4. The committee members will then list their top 6 teams from the remaining list, with the 3 teams that receive the most votes being joined with the 3 teams that were left over from the first seeding effort, and the seeding process will begin again.
  5. Steps 3 and 4 will be repeated until all 25 teams have been seeded.

Voting Dates

The College Football Playoff Selection Committee will release their rankings 6 times during the college football season with the final vote serving as the seeding for CFP semifinal games. The voting dates for 2014 are as follows:

  • Oct. 28
  • Nov. 4
  • Nov. 11
  • Nov. 18
  • Nov. 25
  • Dec. 2

Steps to Avoid Controversy

Each of the College Football Playoff selection committee members represents a certain region, conference, or even a specific school. To try and avoid individual bias, the selection committee added a recusal policy.

The policy looks like this:

  • Each member of the committee will be recused of voting on a team they have a specific tie to. That tie can include but is not limited to alma maters, a current or past employer, or an employer of a family member.
  • If a committee member is recused, they will not be allowed to vote or deliberate on that specific team. For example, Barry Alverez would be allowed to vote in steps 1 and 2 of the voting process, but he would not be allowed to choose Wisconsin on his list because of his relationship to that school.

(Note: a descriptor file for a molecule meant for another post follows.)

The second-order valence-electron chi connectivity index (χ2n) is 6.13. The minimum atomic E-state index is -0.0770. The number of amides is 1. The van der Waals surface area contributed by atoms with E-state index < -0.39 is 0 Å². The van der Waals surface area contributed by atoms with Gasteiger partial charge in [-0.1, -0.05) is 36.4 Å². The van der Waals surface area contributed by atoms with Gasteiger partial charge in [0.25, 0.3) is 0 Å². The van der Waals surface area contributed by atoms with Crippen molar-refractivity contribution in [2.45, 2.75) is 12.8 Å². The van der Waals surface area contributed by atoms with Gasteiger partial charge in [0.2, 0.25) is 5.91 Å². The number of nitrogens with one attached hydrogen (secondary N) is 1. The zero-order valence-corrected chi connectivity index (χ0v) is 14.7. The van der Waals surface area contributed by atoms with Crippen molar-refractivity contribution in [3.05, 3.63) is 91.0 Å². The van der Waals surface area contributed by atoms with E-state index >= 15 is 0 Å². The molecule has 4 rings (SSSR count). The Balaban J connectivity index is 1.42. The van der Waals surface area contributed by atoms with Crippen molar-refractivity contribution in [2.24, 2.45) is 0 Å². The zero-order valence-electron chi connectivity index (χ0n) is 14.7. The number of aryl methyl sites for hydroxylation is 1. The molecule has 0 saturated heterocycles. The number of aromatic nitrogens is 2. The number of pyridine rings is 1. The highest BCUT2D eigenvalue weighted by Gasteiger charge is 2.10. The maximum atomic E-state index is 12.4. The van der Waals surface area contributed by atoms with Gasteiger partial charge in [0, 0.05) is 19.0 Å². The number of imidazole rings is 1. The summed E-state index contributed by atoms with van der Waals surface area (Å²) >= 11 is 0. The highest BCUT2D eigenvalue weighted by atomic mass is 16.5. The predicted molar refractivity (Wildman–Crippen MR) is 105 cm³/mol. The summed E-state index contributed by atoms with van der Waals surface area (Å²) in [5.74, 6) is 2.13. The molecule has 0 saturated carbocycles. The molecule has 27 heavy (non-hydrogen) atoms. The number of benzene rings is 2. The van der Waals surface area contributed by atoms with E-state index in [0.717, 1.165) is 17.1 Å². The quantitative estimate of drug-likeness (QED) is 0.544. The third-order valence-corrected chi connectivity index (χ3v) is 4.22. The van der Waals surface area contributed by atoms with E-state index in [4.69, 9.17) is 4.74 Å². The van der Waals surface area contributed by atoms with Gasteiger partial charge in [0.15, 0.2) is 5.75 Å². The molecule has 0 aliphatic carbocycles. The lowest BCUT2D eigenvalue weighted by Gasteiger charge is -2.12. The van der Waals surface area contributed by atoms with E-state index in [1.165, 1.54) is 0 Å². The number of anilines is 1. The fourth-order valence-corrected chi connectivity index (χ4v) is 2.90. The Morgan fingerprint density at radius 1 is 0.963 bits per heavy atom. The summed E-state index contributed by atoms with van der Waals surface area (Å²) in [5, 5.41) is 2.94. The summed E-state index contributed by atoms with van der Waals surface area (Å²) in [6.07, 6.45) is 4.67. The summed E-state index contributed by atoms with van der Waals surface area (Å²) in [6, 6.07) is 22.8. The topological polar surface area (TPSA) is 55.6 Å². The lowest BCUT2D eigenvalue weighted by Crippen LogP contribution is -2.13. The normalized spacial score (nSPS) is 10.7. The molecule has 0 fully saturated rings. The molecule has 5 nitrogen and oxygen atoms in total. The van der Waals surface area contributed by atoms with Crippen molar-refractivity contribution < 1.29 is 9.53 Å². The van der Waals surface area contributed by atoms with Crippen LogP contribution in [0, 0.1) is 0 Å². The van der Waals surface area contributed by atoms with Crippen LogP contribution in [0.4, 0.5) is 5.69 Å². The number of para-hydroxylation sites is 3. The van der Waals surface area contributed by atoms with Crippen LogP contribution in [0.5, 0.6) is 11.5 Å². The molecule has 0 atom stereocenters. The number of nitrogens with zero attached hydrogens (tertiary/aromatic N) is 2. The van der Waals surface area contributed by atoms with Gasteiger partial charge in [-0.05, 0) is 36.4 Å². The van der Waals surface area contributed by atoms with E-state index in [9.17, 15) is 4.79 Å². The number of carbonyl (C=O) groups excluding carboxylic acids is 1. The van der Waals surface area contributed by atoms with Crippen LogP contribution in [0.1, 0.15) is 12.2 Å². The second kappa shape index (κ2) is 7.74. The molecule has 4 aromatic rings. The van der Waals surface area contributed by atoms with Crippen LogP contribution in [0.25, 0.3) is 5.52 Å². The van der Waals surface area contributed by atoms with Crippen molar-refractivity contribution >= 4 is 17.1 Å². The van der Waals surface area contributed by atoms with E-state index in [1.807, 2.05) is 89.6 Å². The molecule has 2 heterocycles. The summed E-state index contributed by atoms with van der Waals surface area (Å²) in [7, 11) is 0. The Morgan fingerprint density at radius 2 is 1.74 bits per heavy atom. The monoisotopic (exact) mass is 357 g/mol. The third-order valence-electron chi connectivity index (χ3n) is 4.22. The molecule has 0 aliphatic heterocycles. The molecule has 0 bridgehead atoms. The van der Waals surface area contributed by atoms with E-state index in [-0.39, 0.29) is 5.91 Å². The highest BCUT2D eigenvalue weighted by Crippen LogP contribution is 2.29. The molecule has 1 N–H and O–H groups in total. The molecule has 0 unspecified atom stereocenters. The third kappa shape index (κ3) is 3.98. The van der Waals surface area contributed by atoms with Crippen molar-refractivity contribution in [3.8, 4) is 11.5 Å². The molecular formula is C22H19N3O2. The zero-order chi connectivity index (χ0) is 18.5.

• If a team that a committee member is recused from reaches the seeding level, step 3 of the voting process, that member would be excused from that round of voting and could return once the team he/she is recused from has been seeded.

Where Controversy still exists

While the voting procedure is fairly transparent, the actual votes themselves are kept completely secret from teams and fans. While the recusal policy goes a long way in deterring thoughts of bias, it is only a matter of time before someone, somewhere will be calling to see how exactly those votes were cast.

Other Interesting facts about the playoff

  1. Gone is the “SEC” rule from the BCS system. There is no limit to the number of teams from the same conference, state, or region that can end up in the top 4. While it seems unlikely that 3 or 4 teams from the same conference would end up in the playoff system, there very easily could be 2 teams from the same conference or the same division in the playoff every season.
  2. Which teams go to which CFP semifinal game will be determined by geography and seeding. The number 1 ranked team by the CFP selection committee will be awarded the semifinal game that is closest to their campus and will play the 4th ranked team. The other two schools will travel to the other semifinal location.

2014-15 College Football Playoff Schedule

  • January 1st, 2015 – Sugar Bowl
  • January 1st, 2015 – Rose Bowl
  • January 12th, 2015 – CFP Championship Game

What if your team isn’t one of the top 4 teams in the country? We’ll have more on that later.